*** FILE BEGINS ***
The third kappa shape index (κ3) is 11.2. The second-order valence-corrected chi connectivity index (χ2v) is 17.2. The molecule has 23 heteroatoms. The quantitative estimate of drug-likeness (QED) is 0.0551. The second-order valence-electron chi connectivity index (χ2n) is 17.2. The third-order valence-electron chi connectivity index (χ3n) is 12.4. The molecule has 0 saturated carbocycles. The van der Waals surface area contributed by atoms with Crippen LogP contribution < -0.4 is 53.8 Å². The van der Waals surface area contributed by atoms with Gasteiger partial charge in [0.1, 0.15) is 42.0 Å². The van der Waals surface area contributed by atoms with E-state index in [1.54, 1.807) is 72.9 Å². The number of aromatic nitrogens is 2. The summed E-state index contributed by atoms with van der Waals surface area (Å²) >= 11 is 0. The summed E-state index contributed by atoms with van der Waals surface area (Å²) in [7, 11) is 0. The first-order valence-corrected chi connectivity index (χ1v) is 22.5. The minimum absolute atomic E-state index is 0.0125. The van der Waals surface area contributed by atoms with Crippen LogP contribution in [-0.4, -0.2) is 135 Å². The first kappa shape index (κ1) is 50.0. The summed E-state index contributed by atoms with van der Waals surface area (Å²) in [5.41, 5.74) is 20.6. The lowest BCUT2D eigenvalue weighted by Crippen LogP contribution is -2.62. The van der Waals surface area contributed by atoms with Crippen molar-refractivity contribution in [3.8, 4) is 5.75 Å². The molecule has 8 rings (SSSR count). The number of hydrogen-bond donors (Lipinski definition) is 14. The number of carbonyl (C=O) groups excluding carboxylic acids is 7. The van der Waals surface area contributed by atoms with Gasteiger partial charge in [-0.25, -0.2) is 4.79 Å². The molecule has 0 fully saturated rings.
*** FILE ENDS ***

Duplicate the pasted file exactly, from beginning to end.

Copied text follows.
The third kappa shape index (κ3) is 11.2. The second-order valence-corrected chi connectivity index (χ2v) is 17.2. The molecule has 23 heteroatoms. The quantitative estimate of drug-likeness (QED) is 0.0551. The second-order valence-electron chi connectivity index (χ2n) is 17.2. The third-order valence-electron chi connectivity index (χ3n) is 12.4. The molecule has 0 saturated carbocycles. The van der Waals surface area contributed by atoms with Crippen LogP contribution < -0.4 is 53.8 Å². The van der Waals surface area contributed by atoms with Gasteiger partial charge in [0.1, 0.15) is 42.0 Å². The van der Waals surface area contributed by atoms with E-state index in [1.54, 1.807) is 72.9 Å². The number of aromatic nitrogens is 2. The summed E-state index contributed by atoms with van der Waals surface area (Å²) >= 11 is 0. The summed E-state index contributed by atoms with van der Waals surface area (Å²) in [7, 11) is 0. The first-order valence-corrected chi connectivity index (χ1v) is 22.5. The minimum absolute atomic E-state index is 0.0125. The van der Waals surface area contributed by atoms with Crippen LogP contribution in [-0.4, -0.2) is 135 Å². The first kappa shape index (κ1) is 50.0. The summed E-state index contributed by atoms with van der Waals surface area (Å²) in [5.41, 5.74) is 20.6. The lowest BCUT2D eigenvalue weighted by Crippen LogP contribution is -2.62. The van der Waals surface area contributed by atoms with Crippen molar-refractivity contribution in [3.8, 4) is 5.75 Å². The molecule has 8 rings (SSSR count). The number of hydrogen-bond donors (Lipinski definition) is 14. The number of carbonyl (C=O) groups excluding carboxylic acids is 7. The van der Waals surface area contributed by atoms with Gasteiger partial charge in [-0.25, -0.2) is 4.79 Å². The molecule has 0 fully saturated rings.